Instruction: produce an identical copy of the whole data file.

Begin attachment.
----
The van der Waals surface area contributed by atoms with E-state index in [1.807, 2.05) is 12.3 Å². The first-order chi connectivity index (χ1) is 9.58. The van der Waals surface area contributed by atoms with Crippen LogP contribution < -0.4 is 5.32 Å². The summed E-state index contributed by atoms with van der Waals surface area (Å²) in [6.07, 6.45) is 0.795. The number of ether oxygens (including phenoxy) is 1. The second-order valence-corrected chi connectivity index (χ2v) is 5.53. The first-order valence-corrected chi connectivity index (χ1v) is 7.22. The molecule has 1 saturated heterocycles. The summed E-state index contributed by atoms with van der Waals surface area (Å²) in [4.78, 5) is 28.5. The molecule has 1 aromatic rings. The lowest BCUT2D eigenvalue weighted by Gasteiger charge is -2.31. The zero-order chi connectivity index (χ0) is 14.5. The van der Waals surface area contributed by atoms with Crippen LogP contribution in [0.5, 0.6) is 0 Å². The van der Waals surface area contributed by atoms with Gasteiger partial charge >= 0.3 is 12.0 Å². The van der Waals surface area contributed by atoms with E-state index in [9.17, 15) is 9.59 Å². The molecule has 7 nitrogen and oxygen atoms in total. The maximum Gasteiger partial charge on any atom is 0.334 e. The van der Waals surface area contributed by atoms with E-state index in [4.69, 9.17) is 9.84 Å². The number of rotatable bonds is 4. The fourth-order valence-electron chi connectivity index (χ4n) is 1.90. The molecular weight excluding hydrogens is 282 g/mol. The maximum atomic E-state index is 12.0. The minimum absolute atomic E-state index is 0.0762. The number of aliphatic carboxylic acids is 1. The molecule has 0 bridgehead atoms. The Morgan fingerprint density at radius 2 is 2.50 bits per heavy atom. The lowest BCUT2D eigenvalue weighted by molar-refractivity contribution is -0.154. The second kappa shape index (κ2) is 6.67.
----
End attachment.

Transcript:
The van der Waals surface area contributed by atoms with E-state index in [1.807, 2.05) is 12.3 Å². The first-order chi connectivity index (χ1) is 9.58. The van der Waals surface area contributed by atoms with Crippen LogP contribution < -0.4 is 5.32 Å². The summed E-state index contributed by atoms with van der Waals surface area (Å²) in [6.07, 6.45) is 0.795. The number of ether oxygens (including phenoxy) is 1. The second-order valence-corrected chi connectivity index (χ2v) is 5.53. The first-order valence-corrected chi connectivity index (χ1v) is 7.22. The molecule has 1 saturated heterocycles. The summed E-state index contributed by atoms with van der Waals surface area (Å²) in [4.78, 5) is 28.5. The molecule has 1 aromatic rings. The lowest BCUT2D eigenvalue weighted by Gasteiger charge is -2.31. The zero-order chi connectivity index (χ0) is 14.5. The van der Waals surface area contributed by atoms with Crippen LogP contribution in [0.5, 0.6) is 0 Å². The van der Waals surface area contributed by atoms with Gasteiger partial charge >= 0.3 is 12.0 Å². The van der Waals surface area contributed by atoms with E-state index in [9.17, 15) is 9.59 Å². The molecule has 7 nitrogen and oxygen atoms in total. The maximum Gasteiger partial charge on any atom is 0.334 e. The van der Waals surface area contributed by atoms with E-state index in [4.69, 9.17) is 9.84 Å². The number of rotatable bonds is 4. The fourth-order valence-electron chi connectivity index (χ4n) is 1.90. The molecular weight excluding hydrogens is 282 g/mol. The maximum atomic E-state index is 12.0. The minimum absolute atomic E-state index is 0.0762. The number of aliphatic carboxylic acids is 1. The molecule has 0 bridgehead atoms. The Morgan fingerprint density at radius 2 is 2.50 bits per heavy atom. The lowest BCUT2D eigenvalue weighted by molar-refractivity contribution is -0.154. The second kappa shape index (κ2) is 6.67.